March 2014, Indianapolis, Indiana
The day after I was admitted to the hospital with a diagnosed brain tumor and the day before I was to have surgery to remove that brain tumor, I saw an email with new pictures of the boys pop up on my phone.
Dan was sitting next to me on the second hospital bed the nurses had pushed together to make a full-sized hospital bed for us to sleep on. I was emotional and I was fearful, and if it’s even possible, I was also very calm. A nurse was in the room… There were always nurses in the room.
I silently opened my email and tipped the phone for Dan to see. I just wasn’t sure I was ready to share with near-strangers that not only do I have a brain tumor, but by the way, we have been waiting tirelessly for years for our sons to be able to come into our home.
We opened the pictures, and I melted. One full-body picture of each boy. Both wearing crisp, clean polos tucked into elastic-band khaki pants. Little sandals on the feet. The same sandals as the previous month’s pictures. The boys were each holding a bright, plastic toy, and standing on a walkway with grass and plants behind them. The pictures were clear and bright. I melted again.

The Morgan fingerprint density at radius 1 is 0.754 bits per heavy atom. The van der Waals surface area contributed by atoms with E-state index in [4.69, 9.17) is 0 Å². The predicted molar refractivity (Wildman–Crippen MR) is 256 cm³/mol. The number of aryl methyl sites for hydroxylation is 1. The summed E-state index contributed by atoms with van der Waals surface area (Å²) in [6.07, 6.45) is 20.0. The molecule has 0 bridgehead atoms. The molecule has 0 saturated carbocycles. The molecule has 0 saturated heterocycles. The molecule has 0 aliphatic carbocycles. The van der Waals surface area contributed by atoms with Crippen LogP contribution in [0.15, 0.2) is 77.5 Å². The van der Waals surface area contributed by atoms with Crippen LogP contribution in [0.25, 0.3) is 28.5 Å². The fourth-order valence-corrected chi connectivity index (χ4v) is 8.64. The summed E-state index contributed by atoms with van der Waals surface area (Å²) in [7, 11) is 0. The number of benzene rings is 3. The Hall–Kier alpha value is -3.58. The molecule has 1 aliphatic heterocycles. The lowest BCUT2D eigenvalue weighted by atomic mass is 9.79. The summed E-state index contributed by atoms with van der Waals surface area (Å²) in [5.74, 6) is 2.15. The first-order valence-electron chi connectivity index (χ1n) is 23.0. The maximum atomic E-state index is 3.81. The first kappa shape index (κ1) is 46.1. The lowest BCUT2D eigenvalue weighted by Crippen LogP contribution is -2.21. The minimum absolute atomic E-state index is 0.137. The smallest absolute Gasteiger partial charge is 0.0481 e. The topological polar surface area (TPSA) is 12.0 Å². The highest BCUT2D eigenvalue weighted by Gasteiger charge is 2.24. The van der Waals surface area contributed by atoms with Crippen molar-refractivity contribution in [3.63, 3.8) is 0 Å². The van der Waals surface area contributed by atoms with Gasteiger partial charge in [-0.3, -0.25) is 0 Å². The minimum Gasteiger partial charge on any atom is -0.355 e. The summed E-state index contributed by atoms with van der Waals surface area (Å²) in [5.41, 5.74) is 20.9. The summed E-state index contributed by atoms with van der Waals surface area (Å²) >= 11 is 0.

When the doctors told me in the ER the night before that I had a brain tumor, I fell apart a little. I didn’t cry, but my thoughts crumbled into a disoriented mess. I first thought: Am I going to die? And then: Will I leave Dan a widower already? And then: Will this mean we can’t bring the boys home?
The answers to all those questions were “no,” of course. But in my fear, I had emailed our adoption agency to tell them what was happening. They replied to my email with reassurance and pictures of the boys.
The nurse overheard me and Dan talking about the photos, so I showed her. She was visibly touched, which touched me more than I can explain. “I know they’ll be home soon, honey,” she said. “I know.”